If the UAE did not believe in its youth, it wouldn’t have given them the chance to shape the country’s future. We want to define our challenges, face and overcome them.
To this end, we have already set up youth councils across the seven emirates, and met with hundreds of young people.

This month, we set up the first, of many consultative meetings in the form of youth circles. This first circle discussed issues of skills and talent development. It also explored advanced concepts in cognitive thinking, artificial intelligence and other areas we want to venture as part of defining a comprehensive roadmap for skills’ development. That gave us two immediate outputs: one is information and ideas to share with government bodies, which would contribute to further developing these areas. The other is to build capacity in areas where we believe we can profit from such ideas.

In building a National Youth Strategy, we are aiming to create a solid connection between our youth and our government where the responsibility is shared by both. That’s hardly a staged show.

Every minister usually sets a work agenda to follow. Can you walk us through your 100-day plan that you have recently submitted to Sheikh Mohammed?

Our youth represent 40 percent of our nation. It is in that sense that our 100-day plan for Youth Affairs maps our vision for youth inclusion into a reality. It also builds upon initiatives that give a voice to the younger generation. And by voice, I mean a realistic and action-based approach to defining a tangible role for youth in national decision-making.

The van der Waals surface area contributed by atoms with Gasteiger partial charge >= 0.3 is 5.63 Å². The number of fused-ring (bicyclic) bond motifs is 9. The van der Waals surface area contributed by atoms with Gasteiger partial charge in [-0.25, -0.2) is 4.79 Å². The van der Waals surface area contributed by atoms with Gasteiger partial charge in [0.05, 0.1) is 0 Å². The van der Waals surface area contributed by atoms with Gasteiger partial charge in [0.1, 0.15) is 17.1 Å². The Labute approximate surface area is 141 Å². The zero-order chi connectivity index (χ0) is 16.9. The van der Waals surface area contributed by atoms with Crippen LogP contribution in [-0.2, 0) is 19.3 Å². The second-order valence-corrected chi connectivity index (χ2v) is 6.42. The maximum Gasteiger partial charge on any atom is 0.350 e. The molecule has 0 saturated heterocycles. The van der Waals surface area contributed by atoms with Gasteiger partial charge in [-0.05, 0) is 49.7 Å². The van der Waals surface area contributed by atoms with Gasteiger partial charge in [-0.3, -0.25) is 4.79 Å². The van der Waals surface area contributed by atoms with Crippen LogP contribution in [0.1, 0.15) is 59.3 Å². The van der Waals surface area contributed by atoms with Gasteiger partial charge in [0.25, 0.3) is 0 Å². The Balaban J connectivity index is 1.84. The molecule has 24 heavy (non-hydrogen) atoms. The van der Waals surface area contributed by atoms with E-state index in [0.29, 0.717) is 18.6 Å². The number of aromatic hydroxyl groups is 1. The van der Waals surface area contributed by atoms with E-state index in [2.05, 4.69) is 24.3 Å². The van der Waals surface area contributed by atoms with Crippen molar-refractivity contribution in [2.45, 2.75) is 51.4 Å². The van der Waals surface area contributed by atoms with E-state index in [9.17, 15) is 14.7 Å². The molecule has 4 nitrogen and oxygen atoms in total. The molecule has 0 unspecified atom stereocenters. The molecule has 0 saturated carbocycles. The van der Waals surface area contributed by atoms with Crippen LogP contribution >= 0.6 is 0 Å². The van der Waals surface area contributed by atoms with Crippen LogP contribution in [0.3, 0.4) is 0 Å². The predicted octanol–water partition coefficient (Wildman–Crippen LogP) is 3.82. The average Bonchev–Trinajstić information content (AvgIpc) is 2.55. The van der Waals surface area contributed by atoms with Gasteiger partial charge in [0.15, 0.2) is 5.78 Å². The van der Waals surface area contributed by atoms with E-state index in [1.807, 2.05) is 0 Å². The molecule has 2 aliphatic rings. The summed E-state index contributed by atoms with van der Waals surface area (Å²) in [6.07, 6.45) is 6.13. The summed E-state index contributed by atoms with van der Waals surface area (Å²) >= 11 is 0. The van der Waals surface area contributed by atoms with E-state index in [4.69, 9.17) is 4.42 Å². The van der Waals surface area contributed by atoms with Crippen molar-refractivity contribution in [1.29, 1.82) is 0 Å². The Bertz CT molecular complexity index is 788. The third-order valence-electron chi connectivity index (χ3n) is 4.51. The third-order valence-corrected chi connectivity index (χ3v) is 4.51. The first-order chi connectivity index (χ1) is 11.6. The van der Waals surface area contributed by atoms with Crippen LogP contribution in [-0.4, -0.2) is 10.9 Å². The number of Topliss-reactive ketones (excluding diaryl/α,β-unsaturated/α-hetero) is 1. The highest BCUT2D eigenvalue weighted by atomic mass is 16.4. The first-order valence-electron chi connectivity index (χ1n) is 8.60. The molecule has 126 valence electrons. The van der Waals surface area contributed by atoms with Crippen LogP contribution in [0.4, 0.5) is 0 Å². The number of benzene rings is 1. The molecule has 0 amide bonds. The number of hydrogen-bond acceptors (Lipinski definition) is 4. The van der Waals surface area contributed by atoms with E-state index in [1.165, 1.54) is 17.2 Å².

We also aim to define new approaches to entrepreneurialism across government bodies. We are building youth councils and other platforms for crowd-sourcing new ideas, looking for different approaches and targeting disruptive and opportunistic innovation. We seek to inspire and attract the participation and collaboration of the younger generations. In that sense, we want to search for and nurture national talent.

What is the top issue on your agenda to help Emirati youth reach their full, productive potential? And subsequently, what are the key targets in the coming years?

Our focus is the future of our youth. Our aim is to represent our youth and our challenge is to create connections between them and the various public entities. Our clear mandate from Sheikh Mohammed and the cabinet is to develop and take ownership of a long term strategy for youth which gives our young people a strong voice in policy-making and shaping the national agenda.

We’re taking a holistic view across all fields. We want our youth to enjoy opportunity and give them the chance to be the best they can be. We want to help them build entrepreneurialism, launch new careers and find their talents and invest in their skills.

Our work is not only about finding problems but also taking collective ownership of solutions.

Who do you work with to reach Emirati youth?

We are working across the board to ensure youth involvement is woven into our government. You understand, I’m not talking about opinion or representation, but involvement. It’s our future, and we have been given a clear opportunity to even define our role in that future.
One example of that integration would be my membership of the Supreme Council for Human Resources and Education. That shows a serious commitment towards integrating our youth in these important long term policy-setting bodies.

In your opinion, how can the UAE create opportunities for young people who wish to bring out their entrepreneurial skill and put their education into practice?